Photo - Sebastian Bolesh
Sasha Waltz’s choreographic opera, Medea, brings together the storytelling power of contemporary dance and classical music to tell a timeless tale of isolation, desperation, passion, and murder – a story which has fascinated and haunted audiences throughout history.
With a low persistent piercing siren, the dramatic (and impressive) drop of the draped blood-red curtain, and the reveal of a stage empty except for bodies slowly writhing and rolling towards us, the quiet menace and foreboding which we expect of Medea was beautifully established.
The initially excitable opening-night audience was impressed, spontaneously erupting into delighted applause. However, as the monotony of the siren continued, a chorus of coughing reflected the tedium.
Sasha Waltz’s Medea was surprisingly bloodless – lacking in passion. From the spectacular start the performance descended into abstraction. The choreography provided an enjoyable visual display, with some beautifully crafted moving friezes and powerful images of wind, but often failed to enhance and intensify the telling of the story.
The music itself, written by Pascal Dusapin and performed ably by the Melbourne Symphony Orchestra under Marcus Creed, needed more of a crescendo into Medea’s madness. Heiner Müller’s text adaption captured Euripides’ simple poetry, but the function of opera, like dance, to enhance the spoken word was not exploited to its full effect. The score is sparse, and created an exciting and eerie sense of foreboding, a foreboding that was not fully realised. Soloist Caroline Stein cried and shrieked in her character’s dogged desperation, but was limited in her portrayal by the music. Stein is a statuesque figure on the stage, but the power of her character, of Medea’s story, was lost in all of those high notes.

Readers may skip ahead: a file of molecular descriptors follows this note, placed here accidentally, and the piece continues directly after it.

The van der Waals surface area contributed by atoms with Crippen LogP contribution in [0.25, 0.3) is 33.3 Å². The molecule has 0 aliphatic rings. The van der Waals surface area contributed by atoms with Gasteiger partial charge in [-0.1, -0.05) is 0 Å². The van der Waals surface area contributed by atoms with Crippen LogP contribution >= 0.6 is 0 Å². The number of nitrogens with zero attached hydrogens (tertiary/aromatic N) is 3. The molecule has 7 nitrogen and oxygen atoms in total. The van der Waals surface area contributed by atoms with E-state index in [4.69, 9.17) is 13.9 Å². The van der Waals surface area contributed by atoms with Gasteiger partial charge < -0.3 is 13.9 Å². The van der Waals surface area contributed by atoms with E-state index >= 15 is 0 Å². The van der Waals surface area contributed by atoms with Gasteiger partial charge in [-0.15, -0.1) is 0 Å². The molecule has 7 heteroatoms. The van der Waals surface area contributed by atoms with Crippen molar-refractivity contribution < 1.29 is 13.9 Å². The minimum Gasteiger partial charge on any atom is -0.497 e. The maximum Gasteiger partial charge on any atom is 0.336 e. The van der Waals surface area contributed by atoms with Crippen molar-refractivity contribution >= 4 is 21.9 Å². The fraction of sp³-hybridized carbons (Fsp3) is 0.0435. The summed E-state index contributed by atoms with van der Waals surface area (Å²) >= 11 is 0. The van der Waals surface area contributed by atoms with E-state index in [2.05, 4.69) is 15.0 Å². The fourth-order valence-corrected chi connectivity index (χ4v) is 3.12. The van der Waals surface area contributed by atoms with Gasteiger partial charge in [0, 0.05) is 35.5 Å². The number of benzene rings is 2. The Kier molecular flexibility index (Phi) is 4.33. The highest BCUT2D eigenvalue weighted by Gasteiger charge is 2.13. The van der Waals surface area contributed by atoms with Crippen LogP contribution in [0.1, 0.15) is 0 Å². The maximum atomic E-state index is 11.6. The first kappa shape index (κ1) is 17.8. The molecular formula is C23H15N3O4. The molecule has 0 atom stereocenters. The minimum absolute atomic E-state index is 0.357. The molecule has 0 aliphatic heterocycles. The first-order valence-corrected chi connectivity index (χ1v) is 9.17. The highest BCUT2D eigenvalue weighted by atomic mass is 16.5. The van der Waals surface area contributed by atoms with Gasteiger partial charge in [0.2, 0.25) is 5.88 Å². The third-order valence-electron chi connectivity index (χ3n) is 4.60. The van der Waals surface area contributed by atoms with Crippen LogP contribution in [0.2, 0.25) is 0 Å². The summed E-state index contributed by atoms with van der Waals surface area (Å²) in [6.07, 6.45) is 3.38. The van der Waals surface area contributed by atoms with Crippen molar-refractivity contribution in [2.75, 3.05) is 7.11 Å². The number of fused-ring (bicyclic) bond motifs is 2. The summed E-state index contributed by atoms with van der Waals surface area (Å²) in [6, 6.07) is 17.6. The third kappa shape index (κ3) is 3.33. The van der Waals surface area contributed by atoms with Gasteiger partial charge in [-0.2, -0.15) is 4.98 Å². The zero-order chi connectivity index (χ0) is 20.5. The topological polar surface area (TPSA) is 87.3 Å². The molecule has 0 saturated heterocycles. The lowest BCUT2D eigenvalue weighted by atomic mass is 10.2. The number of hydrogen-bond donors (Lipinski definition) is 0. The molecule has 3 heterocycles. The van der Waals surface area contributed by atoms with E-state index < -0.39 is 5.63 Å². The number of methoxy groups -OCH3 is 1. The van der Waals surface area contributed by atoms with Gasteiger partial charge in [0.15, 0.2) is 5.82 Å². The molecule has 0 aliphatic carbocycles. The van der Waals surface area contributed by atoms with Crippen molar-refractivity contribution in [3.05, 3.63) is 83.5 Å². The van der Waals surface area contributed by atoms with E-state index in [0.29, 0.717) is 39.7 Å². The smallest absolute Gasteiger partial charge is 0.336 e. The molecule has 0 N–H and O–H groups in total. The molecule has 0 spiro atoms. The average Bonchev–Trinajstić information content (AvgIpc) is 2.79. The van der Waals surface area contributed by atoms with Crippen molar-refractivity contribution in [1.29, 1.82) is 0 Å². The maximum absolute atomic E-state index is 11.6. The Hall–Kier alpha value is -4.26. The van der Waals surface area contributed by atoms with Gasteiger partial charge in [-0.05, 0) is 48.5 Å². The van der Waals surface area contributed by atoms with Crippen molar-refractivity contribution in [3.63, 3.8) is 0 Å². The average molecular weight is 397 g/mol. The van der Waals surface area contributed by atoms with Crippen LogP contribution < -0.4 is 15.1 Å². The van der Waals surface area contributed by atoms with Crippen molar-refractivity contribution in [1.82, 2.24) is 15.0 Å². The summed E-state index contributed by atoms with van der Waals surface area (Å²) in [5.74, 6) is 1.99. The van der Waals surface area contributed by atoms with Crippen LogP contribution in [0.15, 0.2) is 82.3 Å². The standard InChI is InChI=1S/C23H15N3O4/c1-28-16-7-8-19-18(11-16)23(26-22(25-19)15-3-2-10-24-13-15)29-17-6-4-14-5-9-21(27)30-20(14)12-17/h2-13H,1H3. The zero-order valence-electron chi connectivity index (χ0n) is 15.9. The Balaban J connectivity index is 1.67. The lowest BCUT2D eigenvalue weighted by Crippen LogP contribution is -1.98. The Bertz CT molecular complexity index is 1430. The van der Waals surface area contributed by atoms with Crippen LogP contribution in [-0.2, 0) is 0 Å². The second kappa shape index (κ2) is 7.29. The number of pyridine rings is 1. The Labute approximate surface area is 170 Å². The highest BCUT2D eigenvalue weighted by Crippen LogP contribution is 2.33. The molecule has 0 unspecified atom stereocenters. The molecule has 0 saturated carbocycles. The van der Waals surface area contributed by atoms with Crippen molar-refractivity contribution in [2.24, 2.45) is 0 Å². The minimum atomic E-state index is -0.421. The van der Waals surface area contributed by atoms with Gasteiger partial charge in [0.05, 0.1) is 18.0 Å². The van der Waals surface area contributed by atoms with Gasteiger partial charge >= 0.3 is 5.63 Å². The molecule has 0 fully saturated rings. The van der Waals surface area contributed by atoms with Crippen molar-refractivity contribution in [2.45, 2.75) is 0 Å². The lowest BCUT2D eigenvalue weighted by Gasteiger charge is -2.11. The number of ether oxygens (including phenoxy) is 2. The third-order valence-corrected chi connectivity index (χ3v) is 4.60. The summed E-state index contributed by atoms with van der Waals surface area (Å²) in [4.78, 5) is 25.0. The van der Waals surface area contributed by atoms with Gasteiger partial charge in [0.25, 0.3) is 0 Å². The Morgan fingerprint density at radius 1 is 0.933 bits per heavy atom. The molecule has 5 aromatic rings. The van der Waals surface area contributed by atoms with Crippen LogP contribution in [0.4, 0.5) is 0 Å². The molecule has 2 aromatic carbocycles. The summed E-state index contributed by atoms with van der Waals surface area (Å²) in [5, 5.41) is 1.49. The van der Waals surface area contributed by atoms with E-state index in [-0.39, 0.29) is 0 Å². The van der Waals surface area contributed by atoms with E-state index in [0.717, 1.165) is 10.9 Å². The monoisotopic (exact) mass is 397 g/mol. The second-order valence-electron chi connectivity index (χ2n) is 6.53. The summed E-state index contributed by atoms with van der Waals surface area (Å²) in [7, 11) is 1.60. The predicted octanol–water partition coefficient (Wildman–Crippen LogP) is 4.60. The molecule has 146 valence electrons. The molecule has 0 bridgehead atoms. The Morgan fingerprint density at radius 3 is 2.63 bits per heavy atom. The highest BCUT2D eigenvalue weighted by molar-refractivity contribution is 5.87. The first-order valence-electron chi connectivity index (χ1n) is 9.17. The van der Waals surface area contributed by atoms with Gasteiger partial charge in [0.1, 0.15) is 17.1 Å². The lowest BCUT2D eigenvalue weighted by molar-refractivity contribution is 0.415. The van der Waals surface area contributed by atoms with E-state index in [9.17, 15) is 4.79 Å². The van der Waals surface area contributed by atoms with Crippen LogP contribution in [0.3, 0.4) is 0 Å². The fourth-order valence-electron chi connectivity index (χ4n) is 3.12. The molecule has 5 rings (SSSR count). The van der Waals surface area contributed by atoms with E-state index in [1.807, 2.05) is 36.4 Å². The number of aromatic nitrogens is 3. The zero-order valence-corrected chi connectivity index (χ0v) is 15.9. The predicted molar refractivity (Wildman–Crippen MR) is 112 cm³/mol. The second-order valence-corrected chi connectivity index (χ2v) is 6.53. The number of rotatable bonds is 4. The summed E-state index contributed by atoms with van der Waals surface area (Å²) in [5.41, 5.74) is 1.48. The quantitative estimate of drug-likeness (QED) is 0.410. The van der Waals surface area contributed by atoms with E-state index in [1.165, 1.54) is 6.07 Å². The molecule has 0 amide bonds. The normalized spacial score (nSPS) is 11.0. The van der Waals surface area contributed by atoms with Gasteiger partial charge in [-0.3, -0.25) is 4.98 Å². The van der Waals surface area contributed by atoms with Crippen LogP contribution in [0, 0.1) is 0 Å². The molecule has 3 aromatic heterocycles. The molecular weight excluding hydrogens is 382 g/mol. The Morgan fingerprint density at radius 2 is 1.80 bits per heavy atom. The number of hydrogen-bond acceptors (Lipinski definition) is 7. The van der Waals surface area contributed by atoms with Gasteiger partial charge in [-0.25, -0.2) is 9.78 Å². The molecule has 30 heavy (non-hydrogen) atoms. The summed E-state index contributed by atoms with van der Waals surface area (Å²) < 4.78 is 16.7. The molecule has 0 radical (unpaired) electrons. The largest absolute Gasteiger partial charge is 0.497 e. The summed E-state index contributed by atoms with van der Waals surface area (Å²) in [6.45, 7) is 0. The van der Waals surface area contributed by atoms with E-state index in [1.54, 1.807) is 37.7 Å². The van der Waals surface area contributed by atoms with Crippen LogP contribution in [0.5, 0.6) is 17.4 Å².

The supporting singers, the soloist quartet (Claudia Bertz, Gesa F Hoppe, Åsa Olsson, Bettina Ranch) and the Vocalconsort Berlin, created some pleasing harmonies, but again were limited in their expression by the musical score. Their role as the Greek chorus, however, commenting on the action, was utilised to good effect as the action on the stage became a bit too ‘contemporary’ and confusing.
As I was leaving the theatre I heard a gentleman remark in puzzlement, as though he was expecting to feel differently, ‘I liked the curtain drop and the big industrial fans... but that was about it.’ This statement kind of sums it up. Sasha Waltz’s choreographic opera Medea was visually very pleasing, but amongst all the movement and tricks the story got a bit lost, losing its audience’s focus and fascination.
Sasha Waltz & Guests
Opera by Pascal Dusapin | Text by Heiner Muller
Choreography: Sasha Waltz
Venue: the Arts Centre, State Theatre
Dates: Fri 9, Sat 10 Oct & Mon 12 Oct at 7.30pm
Duration: 1hr 10min (no interval)
Tickets: Premium $195
A Reserve Full $150 / Groups (8+) $135 / Concession $112.50
B Reserve Full $120 / Concession $90
C Reserve Full $84 / Concession $63
Student (B & C Reserve) $25
Bookings: Arts Centre 1300 182 183 | www.theartscentre.com.au | Ticketmaster 1300 136 166 | www.melbournefestival.com.au
Performed in German and subtitled in English